# Thread: chance of picking colors in pairs.

1. ## chance of picking colors in pairs.

Hi All!

I have 10 black balls and 12 white balls (mixed).
The balls are randomly sorted to pairs.

Q: what is the chance of picking 5 pairs with white and black balls in each and 1 pair of 2 remaining white balls?

I don't have a clue how to begin solving it.
Hope you can help.

Thank you so much in advance!
Danny

2. Well, I'm not entirely sure, but I do have an idea how it could be done.

What you do is fix the first ball of each pair, then "move" the other ones
(Drawing with O as black and X as white)

|O|O|O|O|O|X|X|X|X|X|X|
| | | | | | | | | | | |

Now, the leftover balls can be sorted in

$
\frac{11!}{5!6!}
$
ways.
only 1 of these is correct. (Namely with first all black balls then all white ones.)

Therefore the probability is
$
\frac{1}{\frac{11!}{5!6!}}
$

which comes down to

$\frac{1}{462}$

which seems about right to me. (Again, I'm not 100% positive this is the correct way, but the outcome seems to be right.)

3. ## Probability

Hello Danny
Originally Posted by Dindia
Hi All!

I have 10 black balls and 12 white balls (mixed).
The balls are randomly sorted to pairs.

Q: what is the chance of picking 5 pairs with white and black balls in each and 1 pair of 2 remaining white balls?

I don't have a clue how to begin solving it.
Hope you can help.

Thank you so much in advance!
Danny
I have to choose a total of 12 balls from the 22 original balls, one at a time, without replacing each choice.

The probability that my first choice is a white ball is $\frac{12}{22}$. If this ball is white, the probability that my second choice is black is $\frac{10}{21}$.

So the probability that I choose white followed by black is $\frac{12}{22}\times\frac{10}{21}$.

But we want the first pair to be one of each colour. So we must also allow the choice to be black followed by white. This is $\frac{10}{22}\times \frac{12}{21}$, by a similar argument. You'll see that this is the same fraction as before. So the probability that the first pair I choose contains a white ball and a black in either order is $\frac{2.12.10}{22.21}$.

If the first pair does contain one of each colour, then there are 11 white and 9 black remaining. So, in the same way as before, the probability that the second pair I choose contains a ball of each colour is $\frac{2.11.9}{20.19}$.

Continue in the same way for the 3rd, 4th and 5th pairs.

The sixth pair is different. By now, if all the previous events have occurred, there are 7 white and 5 black balls left. The probability that the next two chosen are both white is $\frac{7.6}{12.11}$.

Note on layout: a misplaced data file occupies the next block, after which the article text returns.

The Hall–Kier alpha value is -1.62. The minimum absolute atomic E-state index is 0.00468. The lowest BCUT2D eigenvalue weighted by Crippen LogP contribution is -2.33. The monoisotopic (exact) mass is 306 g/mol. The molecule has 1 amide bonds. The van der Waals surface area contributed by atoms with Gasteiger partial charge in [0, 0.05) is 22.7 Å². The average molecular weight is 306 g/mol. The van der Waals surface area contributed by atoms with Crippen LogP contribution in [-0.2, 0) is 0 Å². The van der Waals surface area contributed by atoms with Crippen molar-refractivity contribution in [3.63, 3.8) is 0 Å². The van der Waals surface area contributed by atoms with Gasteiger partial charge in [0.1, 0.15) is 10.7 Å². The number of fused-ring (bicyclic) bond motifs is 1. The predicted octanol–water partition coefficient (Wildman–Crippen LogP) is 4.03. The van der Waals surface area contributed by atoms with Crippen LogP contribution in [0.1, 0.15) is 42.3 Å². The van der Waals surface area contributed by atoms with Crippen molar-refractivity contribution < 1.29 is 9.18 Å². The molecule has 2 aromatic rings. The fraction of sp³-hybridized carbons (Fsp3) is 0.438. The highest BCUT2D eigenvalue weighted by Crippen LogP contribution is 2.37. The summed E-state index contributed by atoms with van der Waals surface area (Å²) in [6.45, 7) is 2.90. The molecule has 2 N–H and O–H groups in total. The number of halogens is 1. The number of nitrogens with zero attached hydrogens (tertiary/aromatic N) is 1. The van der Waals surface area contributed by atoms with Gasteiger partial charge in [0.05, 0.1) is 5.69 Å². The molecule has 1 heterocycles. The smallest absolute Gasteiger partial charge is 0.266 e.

Multiply all these six probabilities together to obtain the overall probability of all these events occurring. Expressed as factorials, this comes to $\frac{2^5.12!.(10!)^2}{(5!)^2.22!}$.

Or, if you're careful you can cancel the numbers to get an exact answer, which is $\frac{576}{46,189} \approx 0.0125$.

Hello Danny

I have to choose a total of 12 balls from the 22 original balls, one at a time, without replacing each choice.

The probability that my first choice is a white ball is $\frac{12}{22}$. If this ball is white, the probability that my second choice is black is $\frac{10}{21}$.

So the probability that I choose white followed by black is $\frac{12}{22}\times\frac{10}{21}$.

But we want the first pair to be one of each colour. So we must also allow the choice to be black followed by white. This is $\frac{10}{22}\times \frac{12}{21}$, by a similar argument. You'll see that this is the same fraction as before. So the probability that the first pair I choose contains a white ball and a black in either order is $\frac{2.12.10}{22.21}$.

If the first pair does contain one of each colour, then there are 11 white and 9 black remaining. So, in the same way as before, the probability that the second pair I choose contains a ball of each colour is $\frac{2.11.9}{20.19}$.

Continue in the same way for the 3rd, 4th and 5th pairs.

The sixth pair is different. By now, if all the previous events have occurred, there are 7 white and 5 black balls left. The probability that the next two chosen are both white is $\frac{7.6}{12.11}$.

Multiply all these six probabilities together to obtain the overall probability of all these events occurring. Expressed as factorials, this comes to $\frac{2^5.12!.(10!)^2}{(5!)^2.22!}$.

Or, if you're careful you can cancel the numbers to get an exact answer, which is $\frac{576}{46,189} \approx 0.0125$.

I agree with your analysis up to a point, but it assumes the white-white pair is the last pair taken. I think the problem statement, on the other hand, allows it to be any one of the 6 pairs. Each of these 6 outcomes has the same probability, so I think we need to multiply your answer by 6, for a final probability of 0.074823.

5. ## Probability

Hi Danny
Originally Posted by awkward